Singing might be just as risky as coughing when it comes to spreading coronavirus, a new study has found.
Singing, particularly in large groups for a prolonged duration, should be viewed as a ‘more risky practice’, a new paper by Scientific Advisory Group for Emergencies (Sage) has found.
Evidence suggests that singing can produce more aerosols, or droplet nuclei, than normal talking or breathing.
Covid-19 is spread through respiratory secretions, which can take the form of large droplets or smaller aerosols.
Singing, particularly in large groups for a prolonged duration, might be just as risky as coughing when it comes to spreading coronavirus, a new paper has found (file photo)
These are either inhaled directly or transferred by the hands from surfaces where they have been deposited.
The new document says that the smaller the particle, the further it can advance into the respiratory tract.
The authors said: ‘There exists some evidence to suggest that singing can produce more aerosols than normal talking or breathing; it may be more akin to a cough.
‘Singing for any appreciable amount of time therefore may present a risk for the creation of infectious aerosols and allow for infection transmission.’
But it is not clear if playing wind instruments poses the same risk, as the authors add that more research is needed into the risk of transmission from both activities.
This comes as Public Health England and the Department for Digital, Culture, Media and Sport have been coordinating a working group to explore safe resumption of singing and choirs.
Normally, around two million people regularly sing in the UK and there are a staggering 70,000 choirs.
At present, social distancing remains the most effective way to reduce transmission.
But rapid testing of people before congregation is not currently available and face masks are not compatible with singing, the paper says.
Evidence suggests that singing can produce more aerosols than normal talking or breathing, but it is not known whether playing wind instruments poses the same risk (file photo)
The authors said: ‘Even in outdoor settings, the wind can keep droplets airborne for longer and in a closely clustered arrangement where people are singing for a long period of time, this could still pose a risk.
‘Therefore, at the present time the safest way for groups to sing together is to i) sing outside, ii) use the 2m rule to socially distance and iii) avoid face-to-face positioning.’
This comes after the trial reopening of ‘high-risk’ areas including theatres and music venues was postponed by Boris Johnson on Friday amid fears of a second coronavirus wave.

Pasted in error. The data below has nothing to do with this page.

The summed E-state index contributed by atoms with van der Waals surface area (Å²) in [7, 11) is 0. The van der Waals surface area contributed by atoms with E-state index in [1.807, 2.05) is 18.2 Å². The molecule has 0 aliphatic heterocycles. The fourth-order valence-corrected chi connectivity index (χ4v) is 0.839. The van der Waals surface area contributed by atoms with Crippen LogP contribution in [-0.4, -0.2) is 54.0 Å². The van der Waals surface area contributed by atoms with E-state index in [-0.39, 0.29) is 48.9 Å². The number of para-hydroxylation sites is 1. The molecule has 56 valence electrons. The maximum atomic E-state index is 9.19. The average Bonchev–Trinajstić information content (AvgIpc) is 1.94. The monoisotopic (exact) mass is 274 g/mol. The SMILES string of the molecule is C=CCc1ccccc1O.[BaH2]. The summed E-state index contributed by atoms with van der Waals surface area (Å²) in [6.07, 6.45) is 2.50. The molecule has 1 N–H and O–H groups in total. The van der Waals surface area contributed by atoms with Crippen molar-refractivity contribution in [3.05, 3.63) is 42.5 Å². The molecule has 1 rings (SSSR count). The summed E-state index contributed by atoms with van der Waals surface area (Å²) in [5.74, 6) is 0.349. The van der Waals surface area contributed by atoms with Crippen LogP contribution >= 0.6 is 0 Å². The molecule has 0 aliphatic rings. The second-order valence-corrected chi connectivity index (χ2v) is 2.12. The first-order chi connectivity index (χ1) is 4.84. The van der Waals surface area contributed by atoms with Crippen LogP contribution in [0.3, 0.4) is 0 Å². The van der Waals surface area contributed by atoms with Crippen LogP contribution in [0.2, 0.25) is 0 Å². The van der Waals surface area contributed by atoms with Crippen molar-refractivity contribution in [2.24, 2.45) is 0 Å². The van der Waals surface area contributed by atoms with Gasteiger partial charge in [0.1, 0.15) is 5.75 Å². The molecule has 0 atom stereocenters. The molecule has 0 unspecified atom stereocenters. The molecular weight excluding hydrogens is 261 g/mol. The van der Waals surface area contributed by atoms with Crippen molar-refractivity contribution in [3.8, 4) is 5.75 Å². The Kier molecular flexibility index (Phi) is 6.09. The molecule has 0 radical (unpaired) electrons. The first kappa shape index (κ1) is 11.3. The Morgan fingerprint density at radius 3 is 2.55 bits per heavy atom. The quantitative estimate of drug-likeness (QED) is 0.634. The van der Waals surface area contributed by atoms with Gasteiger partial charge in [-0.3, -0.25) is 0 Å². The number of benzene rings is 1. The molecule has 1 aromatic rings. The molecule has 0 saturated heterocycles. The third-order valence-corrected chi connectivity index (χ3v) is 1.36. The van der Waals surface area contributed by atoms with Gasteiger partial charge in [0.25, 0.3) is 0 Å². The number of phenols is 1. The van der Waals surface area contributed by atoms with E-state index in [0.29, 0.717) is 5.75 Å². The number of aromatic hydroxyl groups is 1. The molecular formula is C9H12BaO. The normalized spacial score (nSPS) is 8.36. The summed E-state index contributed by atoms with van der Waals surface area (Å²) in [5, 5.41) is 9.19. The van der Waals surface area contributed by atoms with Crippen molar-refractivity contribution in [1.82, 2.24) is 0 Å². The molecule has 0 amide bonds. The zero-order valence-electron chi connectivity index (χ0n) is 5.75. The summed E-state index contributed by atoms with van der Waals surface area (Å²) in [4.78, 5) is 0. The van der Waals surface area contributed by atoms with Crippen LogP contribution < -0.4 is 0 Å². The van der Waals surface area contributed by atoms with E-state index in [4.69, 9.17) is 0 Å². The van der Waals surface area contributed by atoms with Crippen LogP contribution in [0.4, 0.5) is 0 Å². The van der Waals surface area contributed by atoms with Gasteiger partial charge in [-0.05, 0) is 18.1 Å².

The Prime Minister announced he is ‘squeezing the brake pedal’ on lifting the coronavirus restrictions.
He said: ‘Indoor performances will not resume. Pilots of larger crowds in sports venues and conference centres will not take place.’
The Music Venue Trust said: ‘We are saddened but not surprised to hear that live music events planned from Saturday 1 August in response to Government advice must now be cancelled.
‘Since May 2020, Music Venue Trust has repeatedly informed the government that live music events in grassroots music venues would be extraordinarily difficult to stage, not economically viable, and at risk of being cancelled at short notice during the current pandemic.’
Church of England bishops also announced at the start of July that large traditional carol services over the Christmas period could be banned this year.
A separate paper considered by Sage recommends that performers in concert venues and theatres use more microphones (file photo)
Church leaders warned that because of social distancing restrictions services during Advent in December and at Christmas ‘are inevitably going to look very different’.
But curbs on church services say there may be no hymns or choirs in places of worship, and wind instruments, such as recorders often played by children, or trumpets, may not be used.
They say that there should be only one singer, who must stand behind a screen, and the rules recommend that churches use recorded music in services.
A separate paper considered by Sage also recommends that performers in concert venues and theatres use more microphones.
There is evidence louder voices can produce more aerosols but it is not known if volume has an effect on how far they can spread.
Venues should keep the air well ventilated, restrict numbers of people in areas such as the foyer, bar and backstage and ensure surfaces are cleaned between performances.
They should also consider not using balconies, where the virus may build up, while staff members working on lighting rigs should wear masks.
It has also been recommended that singalongs involving the audience for a significant period of time should be avoided.